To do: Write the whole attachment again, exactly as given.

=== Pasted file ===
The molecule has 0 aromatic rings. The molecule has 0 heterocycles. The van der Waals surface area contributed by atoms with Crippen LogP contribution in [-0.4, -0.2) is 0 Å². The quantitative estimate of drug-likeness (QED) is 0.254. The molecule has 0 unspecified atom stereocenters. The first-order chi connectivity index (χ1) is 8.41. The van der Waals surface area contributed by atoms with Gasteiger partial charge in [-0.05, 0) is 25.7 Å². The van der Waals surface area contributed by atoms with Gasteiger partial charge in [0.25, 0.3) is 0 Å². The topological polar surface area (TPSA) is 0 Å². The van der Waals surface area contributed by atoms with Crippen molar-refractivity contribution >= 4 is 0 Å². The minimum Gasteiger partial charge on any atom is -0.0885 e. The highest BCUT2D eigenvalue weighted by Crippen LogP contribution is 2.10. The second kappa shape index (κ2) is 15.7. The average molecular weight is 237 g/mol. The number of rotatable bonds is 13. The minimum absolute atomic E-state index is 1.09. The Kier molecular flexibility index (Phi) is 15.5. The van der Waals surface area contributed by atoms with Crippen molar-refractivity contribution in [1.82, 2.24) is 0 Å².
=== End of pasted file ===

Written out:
The molecule has 0 aromatic rings. The molecule has 0 heterocycles. The van der Waals surface area contributed by atoms with Crippen LogP contribution in [-0.4, -0.2) is 0 Å². The quantitative estimate of drug-likeness (QED) is 0.254. The molecule has 0 unspecified atom stereocenters. The first-order chi connectivity index (χ1) is 8.41. The van der Waals surface area contributed by atoms with Gasteiger partial charge in [-0.05, 0) is 25.7 Å². The van der Waals surface area contributed by atoms with Gasteiger partial charge in [0.25, 0.3) is 0 Å². The topological polar surface area (TPSA) is 0 Å². The van der Waals surface area contributed by atoms with Crippen molar-refractivity contribution >= 4 is 0 Å². The minimum Gasteiger partial charge on any atom is -0.0885 e. The highest BCUT2D eigenvalue weighted by Crippen LogP contribution is 2.10. The second kappa shape index (κ2) is 15.7. The average molecular weight is 237 g/mol. The number of rotatable bonds is 13. The minimum absolute atomic E-state index is 1.09. The Kier molecular flexibility index (Phi) is 15.5. The van der Waals surface area contributed by atoms with Crippen molar-refractivity contribution in [1.82, 2.24) is 0 Å².